I’m pretty sure a modern image-editing package can handle 16384*16384 – even at 16-bit per colour-channel (apparently, the forthcoming version of GIMP can handle images with 64-bit per colour-channel).
I’m not sure if there are any restrictions in-game for maximum slopes (would it be OK for example to have adjacent pixels with heights of 0 and 65535)? Even if there were such restrictions, the terrain-generator could smooth out those steep slopes. Also, if using an 8-bit image (256 layers) or an image with reduced area (e.g.. 1024*1024 for the small map), the terrain-generator could always apply some smoothing or even a bit of noise to spice things up. Maybe we could have a really small heightmap-image and instead of using that as the actual heightmap, it would be used to ‘seed’ the map generator (i.e. it give it hints as to where the mountains, plains and plateaus are to be placed).
Also for the town-map, it could be a 256-colour paletted bitmap (8-bit), where each colour would represent a different town (only one pixel of each non-background colour would be allowed), and there would be a text file with a list of up to 255 town-names so that you can assign a name to the town of each colour. As an alternative to using a single pixel, the towns could be a blob that represents which parts of the map they occupy so you can have things like circular towns and skinny towns (the latter are usually placed in valleys). Alternatively, if the “town’s growth potential” feature is implemented, the blob’s area could represent the growth-potential of the town (is this town capable of growing into a vast metropolis, can it only grow to a medium sized city, or will it stay a small town forever?). However, you’d have to be careful to make sure all of the area of a single colour is contiguous (i.e. no exclaves). Alternatively, the growth potential could be mentioned in the text-file with the names and we can instead use the blobs to define the initial town-area.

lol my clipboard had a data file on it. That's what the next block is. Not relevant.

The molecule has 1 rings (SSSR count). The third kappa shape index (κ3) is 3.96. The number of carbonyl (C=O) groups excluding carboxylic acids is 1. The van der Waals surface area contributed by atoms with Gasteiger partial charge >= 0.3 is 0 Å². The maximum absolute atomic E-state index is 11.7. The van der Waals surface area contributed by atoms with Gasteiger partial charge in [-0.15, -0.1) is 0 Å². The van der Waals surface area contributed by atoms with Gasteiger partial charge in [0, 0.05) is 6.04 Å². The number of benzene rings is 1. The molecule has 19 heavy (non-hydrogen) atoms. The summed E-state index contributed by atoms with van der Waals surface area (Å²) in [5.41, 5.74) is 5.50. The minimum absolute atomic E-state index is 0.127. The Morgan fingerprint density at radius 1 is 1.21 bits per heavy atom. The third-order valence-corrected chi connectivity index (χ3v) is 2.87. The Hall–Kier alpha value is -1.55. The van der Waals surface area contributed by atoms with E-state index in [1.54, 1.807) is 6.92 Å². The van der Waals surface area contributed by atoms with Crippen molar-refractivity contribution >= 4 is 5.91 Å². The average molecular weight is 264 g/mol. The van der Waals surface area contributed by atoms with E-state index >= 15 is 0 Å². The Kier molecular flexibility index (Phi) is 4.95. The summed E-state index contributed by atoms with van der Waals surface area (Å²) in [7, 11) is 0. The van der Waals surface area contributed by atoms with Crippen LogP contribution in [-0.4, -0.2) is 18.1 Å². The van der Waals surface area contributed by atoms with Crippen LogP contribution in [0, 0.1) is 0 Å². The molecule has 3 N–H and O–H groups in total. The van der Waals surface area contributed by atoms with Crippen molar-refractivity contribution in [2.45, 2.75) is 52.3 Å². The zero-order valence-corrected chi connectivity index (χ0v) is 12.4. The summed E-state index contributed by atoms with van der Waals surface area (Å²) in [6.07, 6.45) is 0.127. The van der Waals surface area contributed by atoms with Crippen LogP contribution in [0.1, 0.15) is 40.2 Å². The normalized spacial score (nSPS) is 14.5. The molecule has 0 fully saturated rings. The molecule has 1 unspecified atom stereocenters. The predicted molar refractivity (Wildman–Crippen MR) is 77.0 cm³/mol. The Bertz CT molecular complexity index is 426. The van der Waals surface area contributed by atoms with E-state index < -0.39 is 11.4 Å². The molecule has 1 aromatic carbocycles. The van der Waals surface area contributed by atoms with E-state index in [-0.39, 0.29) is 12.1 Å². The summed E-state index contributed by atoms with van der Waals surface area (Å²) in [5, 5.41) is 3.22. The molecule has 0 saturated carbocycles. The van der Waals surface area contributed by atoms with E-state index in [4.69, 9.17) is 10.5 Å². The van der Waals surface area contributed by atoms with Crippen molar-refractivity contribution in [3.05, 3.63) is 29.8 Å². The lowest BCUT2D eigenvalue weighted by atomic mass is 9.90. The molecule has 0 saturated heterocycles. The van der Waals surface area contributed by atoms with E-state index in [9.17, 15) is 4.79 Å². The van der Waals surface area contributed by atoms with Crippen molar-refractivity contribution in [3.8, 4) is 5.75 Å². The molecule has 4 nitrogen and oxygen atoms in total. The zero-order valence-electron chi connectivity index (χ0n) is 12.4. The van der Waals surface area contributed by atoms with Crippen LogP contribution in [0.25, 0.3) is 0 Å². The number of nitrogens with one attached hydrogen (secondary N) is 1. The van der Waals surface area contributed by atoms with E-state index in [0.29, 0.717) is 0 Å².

The resources-map and the tree and farm placement maps could be combined to that each bit of an 8-bit bitmap represents the presence of a resource. So if bit 0 represents coal, bit 1 represents iron, bit 2, forests and bit 3 farms (although farms and forests would be mutually exclsive), an area of colour #5 would be a forest with a coal-seam underneath (both the woodcutter and coal-mine industries can be placed at this spot by the map-generator). Unless we use > 8 bpp images, we’d be limited to 8 primary resource-types or landscape features – not a problem for the vanilla game, but once you start using plug-in industries, it becomes a problem.